Footnotes

C. Charney,Vigilantes, clientalism and the South African state, pp. 1-2.

N. Haysom,Vigilantes: A contemporary form of repression, p. 14.

N. Haysom,Vigilantes: A contemporary form of repression, pp. 14-15.

M. Kentridge,The unofficial war in Natal: Pietermaritzburg under the knife, pp. 1-2.

Centre for the Study of Violence and Reconciliation,The Goldstone Commission's inquiry regarding the prevention of public violence and intimidation in KwaZulu-Natal, pp. 33-34.

D. Philip,Unofficial war, p. 10.

M. Kentridge,The unofficial war in Natal: Pietermaritzburg under the knife, pp. 11-12.

A. Truluck,No blood on our hands: Political violence in the Natal Midlands 1987 - mid-1992 and the role of the state, "white" political parties and business, pp. 99-100.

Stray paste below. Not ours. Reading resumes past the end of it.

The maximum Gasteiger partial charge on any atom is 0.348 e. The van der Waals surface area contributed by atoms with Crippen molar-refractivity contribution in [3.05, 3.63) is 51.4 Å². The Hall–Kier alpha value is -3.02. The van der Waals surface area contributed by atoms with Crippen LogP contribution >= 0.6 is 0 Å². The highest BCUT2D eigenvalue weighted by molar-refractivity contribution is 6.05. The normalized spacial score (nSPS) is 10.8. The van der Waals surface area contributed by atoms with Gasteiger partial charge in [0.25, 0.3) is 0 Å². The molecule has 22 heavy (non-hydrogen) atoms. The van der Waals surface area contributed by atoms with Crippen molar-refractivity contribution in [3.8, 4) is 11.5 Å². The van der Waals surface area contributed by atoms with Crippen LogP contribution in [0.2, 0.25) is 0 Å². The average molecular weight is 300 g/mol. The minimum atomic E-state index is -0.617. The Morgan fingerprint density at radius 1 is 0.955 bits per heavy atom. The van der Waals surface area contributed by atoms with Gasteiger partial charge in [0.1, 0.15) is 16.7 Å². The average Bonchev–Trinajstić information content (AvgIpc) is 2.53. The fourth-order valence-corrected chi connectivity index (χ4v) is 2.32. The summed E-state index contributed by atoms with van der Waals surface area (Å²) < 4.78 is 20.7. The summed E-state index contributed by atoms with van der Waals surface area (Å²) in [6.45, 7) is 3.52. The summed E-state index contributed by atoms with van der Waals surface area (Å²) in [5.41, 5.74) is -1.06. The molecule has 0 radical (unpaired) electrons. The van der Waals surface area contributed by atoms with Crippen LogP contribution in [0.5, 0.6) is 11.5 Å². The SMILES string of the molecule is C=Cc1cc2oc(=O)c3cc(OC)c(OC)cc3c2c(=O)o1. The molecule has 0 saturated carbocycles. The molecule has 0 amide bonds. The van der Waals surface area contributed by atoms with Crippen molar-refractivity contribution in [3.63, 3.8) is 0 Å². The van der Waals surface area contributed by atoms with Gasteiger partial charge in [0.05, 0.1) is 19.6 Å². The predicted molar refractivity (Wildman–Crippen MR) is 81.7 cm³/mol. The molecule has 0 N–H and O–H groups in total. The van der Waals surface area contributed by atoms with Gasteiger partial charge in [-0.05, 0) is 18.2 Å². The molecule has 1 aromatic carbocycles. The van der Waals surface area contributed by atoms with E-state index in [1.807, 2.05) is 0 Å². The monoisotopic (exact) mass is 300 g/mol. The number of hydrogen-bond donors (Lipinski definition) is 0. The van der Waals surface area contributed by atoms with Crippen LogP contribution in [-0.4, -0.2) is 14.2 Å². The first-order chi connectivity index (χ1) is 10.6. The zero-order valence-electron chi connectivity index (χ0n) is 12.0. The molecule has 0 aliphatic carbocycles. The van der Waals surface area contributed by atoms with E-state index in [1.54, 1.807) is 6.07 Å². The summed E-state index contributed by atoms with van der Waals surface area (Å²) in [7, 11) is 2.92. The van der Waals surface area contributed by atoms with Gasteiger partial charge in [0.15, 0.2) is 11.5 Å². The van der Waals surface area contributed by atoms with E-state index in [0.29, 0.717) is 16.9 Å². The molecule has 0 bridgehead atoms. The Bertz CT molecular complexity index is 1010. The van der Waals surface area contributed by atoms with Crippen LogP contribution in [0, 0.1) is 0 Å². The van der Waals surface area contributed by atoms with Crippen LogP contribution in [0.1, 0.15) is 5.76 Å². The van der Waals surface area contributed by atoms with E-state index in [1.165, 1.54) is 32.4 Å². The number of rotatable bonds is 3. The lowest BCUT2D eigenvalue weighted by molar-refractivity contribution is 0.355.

A.Truluck,No blood in our hands, pp.11-12; M. Shaw,South Africa: Crime in transition, pp. 2-3.

M. Kentridge,The unofficial war in Natal: Pietermaritzburg under the knife, pp. 14-45; Keesing's Record of World Events,Containing ANC-IFP conflict, 12 October 1992, p. 39127.

Military wing of the ANC.

C. Charney,Vigilantes, clientalism and the South African state, pp. 6-7.

C. Charney,Vigilantes, clientalism and the South African state, pp. 7-8.

M. Kentridge,The unofficial war in Natal: Pietermaritzburg under the knife, pp. 19-20.

These were a group of people fighting for political gains under the commandship of the IFP.

N. Etherington (ed.),Peace, politics and violence in South Africa, pp. 62-63; Keesing's Record of World Events, Death squad allegations, 12 January 1992, p. 38703.

A. Truluck,No blood on our hands, p. 187; C. Charney,Vigilantes, clientalism and the South African state, pp. 11-12.